Chords: These are fundamental to most music. When several notes of a scale are played at the same time, these notes are called chords. Chords can be classified by form number, explained below.

Melodies: These are fundamental to most music. When several notes of a scale are played consecutively, this is called a melody.

Keys: When a particular scale is used as the basis for chords and melodies, it is called a key. There are fifteen keys for each scale type in western music.

Harmonization of a Scale: This is the practice of using the notes drawn from a scale to make chords based on each note of the scale.

Cycle of 4ths and 5ths:

The interval known as the perfect 4th contains 4 letter names and 5 half-tones. The interval known as the perfect 5th contains 5 letter names and 7 half-tones. These intervals are extremely significant in music, and also figure prominently in the standard guitar tuning system, and the Metafrets system.

Concepts from Metafrets

Meta: The prefix meta means in this context something like “beyond” or “more comprehensive”. It could in most contexts in Metafrets be replaced by the word “movable”. It carries a little bit more meaning than the word “movable”suggests.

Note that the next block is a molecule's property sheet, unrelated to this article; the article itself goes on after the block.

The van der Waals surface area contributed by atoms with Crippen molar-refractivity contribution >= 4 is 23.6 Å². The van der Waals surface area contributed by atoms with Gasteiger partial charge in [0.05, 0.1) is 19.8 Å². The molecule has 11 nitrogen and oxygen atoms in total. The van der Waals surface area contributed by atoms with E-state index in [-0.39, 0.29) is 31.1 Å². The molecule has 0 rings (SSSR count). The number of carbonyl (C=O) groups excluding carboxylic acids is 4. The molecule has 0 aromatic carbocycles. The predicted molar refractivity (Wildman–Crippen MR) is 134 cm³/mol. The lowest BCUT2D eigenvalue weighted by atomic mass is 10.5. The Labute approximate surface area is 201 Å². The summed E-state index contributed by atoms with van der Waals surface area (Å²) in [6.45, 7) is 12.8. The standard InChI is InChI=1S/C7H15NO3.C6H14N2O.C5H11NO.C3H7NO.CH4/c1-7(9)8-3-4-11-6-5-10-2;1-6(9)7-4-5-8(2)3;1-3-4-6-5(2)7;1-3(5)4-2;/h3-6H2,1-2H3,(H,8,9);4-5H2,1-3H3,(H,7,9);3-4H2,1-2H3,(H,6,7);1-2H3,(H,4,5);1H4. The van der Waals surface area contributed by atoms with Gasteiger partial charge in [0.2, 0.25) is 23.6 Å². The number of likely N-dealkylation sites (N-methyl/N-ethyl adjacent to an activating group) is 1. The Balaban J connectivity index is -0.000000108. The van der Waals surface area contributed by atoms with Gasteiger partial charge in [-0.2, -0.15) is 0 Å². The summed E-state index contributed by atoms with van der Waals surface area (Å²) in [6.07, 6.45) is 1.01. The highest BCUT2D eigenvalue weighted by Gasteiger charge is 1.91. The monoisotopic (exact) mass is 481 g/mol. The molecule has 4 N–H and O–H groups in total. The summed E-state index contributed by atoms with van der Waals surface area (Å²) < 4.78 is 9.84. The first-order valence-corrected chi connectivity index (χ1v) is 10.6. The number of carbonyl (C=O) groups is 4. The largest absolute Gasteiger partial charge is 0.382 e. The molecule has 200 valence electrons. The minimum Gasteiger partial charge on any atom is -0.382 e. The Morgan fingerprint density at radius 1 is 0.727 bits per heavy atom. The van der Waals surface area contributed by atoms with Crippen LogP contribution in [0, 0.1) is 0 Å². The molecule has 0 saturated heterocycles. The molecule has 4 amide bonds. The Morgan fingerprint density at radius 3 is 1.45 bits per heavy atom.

I suppose that I could have called my system “Movafrets”, but it seems somewhat leaden to my ears.

Metaforms: These are movable patterns. They may be moved up and down the fretboard. Metaforms are defined by the position of the scale tonic notes and the chord root notes. Metaforms are classified with a number based on the strings containing the tonic or primary note of the scale within a region of the fretboard. The numbers go from 1 to 5, and then cycle from 1 again. Metaforms can also be changed sequentially from one to the next by transposition across the strings to the next set of strings. They then will take on the next form number.

Forms: These are patterns now associated with a particular place on the fretboard. Chords, scales, melodies and zones can all be abstract and movable, and therefore prefixed with “meta”. Forms are defined by the position of the scale tonic notes and the chord root notes. Forms are classified with a form number.

Metascales: These are movable scale templates or patterns. Metascales can be classified by form number.

Metachords: These are movable chord templates or patterns. Metachords can be classified by a form number.